Wednesday, September 29, 2010

Why Does Consumer Confidence Matter?

I like to read the papers as early as possible in the day. As a morning person, I find that I can absorb bad economic news best before 6 AM. This morning, I was challenged to do just that, as consumer confidence hit a low that was unexpected by analysts. That, of course, will make the real estate market worse.

It's somewhat of a chicken-and-egg situation, because the poor real estate market has a lot to do with what happens to the consumer confidence index. Is it so low because recent news about housing sales has been so negative? Or is low confidence causing the level of real estate sales to drop? Although it's hard to know for sure, it's probably some of each.

If you were making a list of what goes into the strength of the real estate market, apart from local issues and demographic trends, you would probably cite three things: household income; interest rates; and consumer confidence. Income is obvious, because the more you earn, the more you can afford to buy. That can occur because your job pays more over time, or for other reasons, such as the run-up in prices caused by two-income families going up dramatically and allowing housing prices to follow. Interest rates also have a clear effect. Since the only thing that really matters to most people is the amount of their monthly payment, lower rates will let them buy more house for the same monthly nut.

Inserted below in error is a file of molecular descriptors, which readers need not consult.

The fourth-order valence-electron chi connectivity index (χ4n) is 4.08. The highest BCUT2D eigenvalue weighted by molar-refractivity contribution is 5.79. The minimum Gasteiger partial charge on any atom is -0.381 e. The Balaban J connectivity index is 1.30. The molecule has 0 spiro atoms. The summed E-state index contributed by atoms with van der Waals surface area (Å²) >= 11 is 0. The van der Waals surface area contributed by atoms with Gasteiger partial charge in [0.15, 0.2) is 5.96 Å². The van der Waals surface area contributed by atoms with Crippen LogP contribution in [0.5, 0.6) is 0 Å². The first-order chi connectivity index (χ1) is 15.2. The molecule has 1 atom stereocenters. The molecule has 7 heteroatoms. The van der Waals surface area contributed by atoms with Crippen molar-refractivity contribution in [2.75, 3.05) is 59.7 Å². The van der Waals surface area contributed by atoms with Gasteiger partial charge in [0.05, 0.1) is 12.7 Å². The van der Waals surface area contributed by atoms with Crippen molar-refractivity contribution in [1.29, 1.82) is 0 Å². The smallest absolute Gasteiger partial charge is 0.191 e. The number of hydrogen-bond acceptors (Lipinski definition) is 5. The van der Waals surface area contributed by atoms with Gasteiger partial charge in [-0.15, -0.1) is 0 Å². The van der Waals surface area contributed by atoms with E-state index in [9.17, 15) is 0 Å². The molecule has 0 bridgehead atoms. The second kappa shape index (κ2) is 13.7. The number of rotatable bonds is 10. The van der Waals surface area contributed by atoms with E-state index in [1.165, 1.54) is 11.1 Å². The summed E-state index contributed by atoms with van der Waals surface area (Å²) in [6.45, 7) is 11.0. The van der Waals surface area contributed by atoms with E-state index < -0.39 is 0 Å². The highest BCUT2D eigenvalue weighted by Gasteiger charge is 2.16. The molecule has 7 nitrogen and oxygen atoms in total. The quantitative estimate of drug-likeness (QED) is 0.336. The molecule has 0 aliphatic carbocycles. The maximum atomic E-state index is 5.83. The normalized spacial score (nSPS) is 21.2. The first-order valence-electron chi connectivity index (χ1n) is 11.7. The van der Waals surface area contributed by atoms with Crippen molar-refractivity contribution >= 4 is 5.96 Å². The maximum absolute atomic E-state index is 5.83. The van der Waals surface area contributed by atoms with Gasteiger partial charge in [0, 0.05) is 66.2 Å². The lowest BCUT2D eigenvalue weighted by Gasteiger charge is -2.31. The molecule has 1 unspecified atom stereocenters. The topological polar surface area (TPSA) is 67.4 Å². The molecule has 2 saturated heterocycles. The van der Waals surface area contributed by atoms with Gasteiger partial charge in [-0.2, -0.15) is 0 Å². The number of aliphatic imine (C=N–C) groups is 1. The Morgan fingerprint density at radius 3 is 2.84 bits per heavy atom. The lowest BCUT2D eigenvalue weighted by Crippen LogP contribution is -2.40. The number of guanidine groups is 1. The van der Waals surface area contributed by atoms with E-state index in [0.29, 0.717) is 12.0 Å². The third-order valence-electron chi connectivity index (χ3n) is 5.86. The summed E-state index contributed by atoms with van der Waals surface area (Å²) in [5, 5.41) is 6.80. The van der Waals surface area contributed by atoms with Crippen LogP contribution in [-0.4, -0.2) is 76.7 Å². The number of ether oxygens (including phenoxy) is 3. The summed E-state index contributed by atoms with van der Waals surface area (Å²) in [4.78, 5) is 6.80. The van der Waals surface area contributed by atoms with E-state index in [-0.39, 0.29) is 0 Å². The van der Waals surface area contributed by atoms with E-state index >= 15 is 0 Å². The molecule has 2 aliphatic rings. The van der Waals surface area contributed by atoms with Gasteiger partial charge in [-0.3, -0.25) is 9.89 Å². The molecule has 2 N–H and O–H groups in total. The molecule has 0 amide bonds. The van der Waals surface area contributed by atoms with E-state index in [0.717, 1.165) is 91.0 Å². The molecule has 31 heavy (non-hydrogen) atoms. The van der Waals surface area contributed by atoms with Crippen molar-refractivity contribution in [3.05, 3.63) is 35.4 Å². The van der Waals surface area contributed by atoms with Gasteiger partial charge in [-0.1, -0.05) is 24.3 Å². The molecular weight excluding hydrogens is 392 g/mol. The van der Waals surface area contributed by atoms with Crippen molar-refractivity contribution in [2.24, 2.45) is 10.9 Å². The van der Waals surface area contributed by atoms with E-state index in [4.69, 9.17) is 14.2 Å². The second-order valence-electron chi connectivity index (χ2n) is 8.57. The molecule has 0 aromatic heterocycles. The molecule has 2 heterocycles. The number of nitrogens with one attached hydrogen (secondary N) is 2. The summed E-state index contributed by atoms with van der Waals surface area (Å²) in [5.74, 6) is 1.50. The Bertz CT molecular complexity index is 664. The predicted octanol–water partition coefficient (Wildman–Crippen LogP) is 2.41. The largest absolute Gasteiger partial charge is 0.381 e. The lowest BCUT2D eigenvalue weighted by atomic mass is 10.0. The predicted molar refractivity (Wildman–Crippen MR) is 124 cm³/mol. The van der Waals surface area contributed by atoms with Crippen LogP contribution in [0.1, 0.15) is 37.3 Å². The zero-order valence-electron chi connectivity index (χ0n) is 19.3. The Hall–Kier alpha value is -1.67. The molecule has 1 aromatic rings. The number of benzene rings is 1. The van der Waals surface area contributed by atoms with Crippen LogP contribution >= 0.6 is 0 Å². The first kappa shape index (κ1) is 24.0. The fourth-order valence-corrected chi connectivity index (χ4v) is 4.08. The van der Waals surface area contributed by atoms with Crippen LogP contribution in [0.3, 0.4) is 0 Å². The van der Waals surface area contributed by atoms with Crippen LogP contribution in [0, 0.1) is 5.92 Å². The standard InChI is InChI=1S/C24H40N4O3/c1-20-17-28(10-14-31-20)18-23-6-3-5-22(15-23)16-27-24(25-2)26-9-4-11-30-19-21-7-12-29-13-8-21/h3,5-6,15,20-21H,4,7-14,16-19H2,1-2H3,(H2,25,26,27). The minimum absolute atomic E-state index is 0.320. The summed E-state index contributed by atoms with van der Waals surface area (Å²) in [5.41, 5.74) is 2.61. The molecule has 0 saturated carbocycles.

Consumer confidence is really the measurement of people's expectations about the near-term future, both of their own situations and the national economy. To translate that into housing prices and sales, the index reflects what they think will happen to their jobs and wages. Unless they feel positive about their prospects, they are most likely not going to take on additional or increased debt. Unfortunately, there is a multiplier effect as well; when they read that others are not feeling rosy about the future, their own opinions tend to drop as well.

The Federal government is charged with raising confidence about all of our futures. Let's hope, for all our sakes, that they come up with something that works, and sooner rather than later.